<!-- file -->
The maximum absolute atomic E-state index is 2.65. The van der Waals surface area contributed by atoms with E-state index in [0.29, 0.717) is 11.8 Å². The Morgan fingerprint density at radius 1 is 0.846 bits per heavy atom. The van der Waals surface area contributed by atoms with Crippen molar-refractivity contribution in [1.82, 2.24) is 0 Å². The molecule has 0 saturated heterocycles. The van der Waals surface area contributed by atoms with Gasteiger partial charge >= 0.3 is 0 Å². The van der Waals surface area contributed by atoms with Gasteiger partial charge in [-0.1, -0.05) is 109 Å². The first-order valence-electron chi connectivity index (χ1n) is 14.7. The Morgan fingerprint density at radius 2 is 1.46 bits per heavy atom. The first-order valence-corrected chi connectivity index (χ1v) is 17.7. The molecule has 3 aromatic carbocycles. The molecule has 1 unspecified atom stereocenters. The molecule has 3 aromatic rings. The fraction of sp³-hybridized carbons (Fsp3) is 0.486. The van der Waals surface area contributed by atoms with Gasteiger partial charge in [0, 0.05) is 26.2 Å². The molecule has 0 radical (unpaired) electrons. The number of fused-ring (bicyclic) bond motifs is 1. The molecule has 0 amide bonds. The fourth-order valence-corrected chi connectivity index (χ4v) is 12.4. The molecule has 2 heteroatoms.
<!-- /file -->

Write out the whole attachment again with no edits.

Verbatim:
The maximum absolute atomic E-state index is 2.65. The van der Waals surface area contributed by atoms with E-state index in [0.29, 0.717) is 11.8 Å². The Morgan fingerprint density at radius 1 is 0.846 bits per heavy atom. The van der Waals surface area contributed by atoms with Crippen molar-refractivity contribution in [1.82, 2.24) is 0 Å². The molecule has 0 saturated heterocycles. The van der Waals surface area contributed by atoms with Gasteiger partial charge >= 0.3 is 0 Å². The van der Waals surface area contributed by atoms with Gasteiger partial charge in [-0.1, -0.05) is 109 Å². The first-order valence-electron chi connectivity index (χ1n) is 14.7. The Morgan fingerprint density at radius 2 is 1.46 bits per heavy atom. The first-order valence-corrected chi connectivity index (χ1v) is 17.7. The molecule has 3 aromatic carbocycles. The molecule has 1 unspecified atom stereocenters. The molecule has 3 aromatic rings. The fraction of sp³-hybridized carbons (Fsp3) is 0.486. The van der Waals surface area contributed by atoms with Gasteiger partial charge in [0, 0.05) is 26.2 Å². The molecule has 0 radical (unpaired) electrons. The number of fused-ring (bicyclic) bond motifs is 1. The molecule has 0 amide bonds. The fourth-order valence-corrected chi connectivity index (χ4v) is 12.4. The molecule has 2 heteroatoms.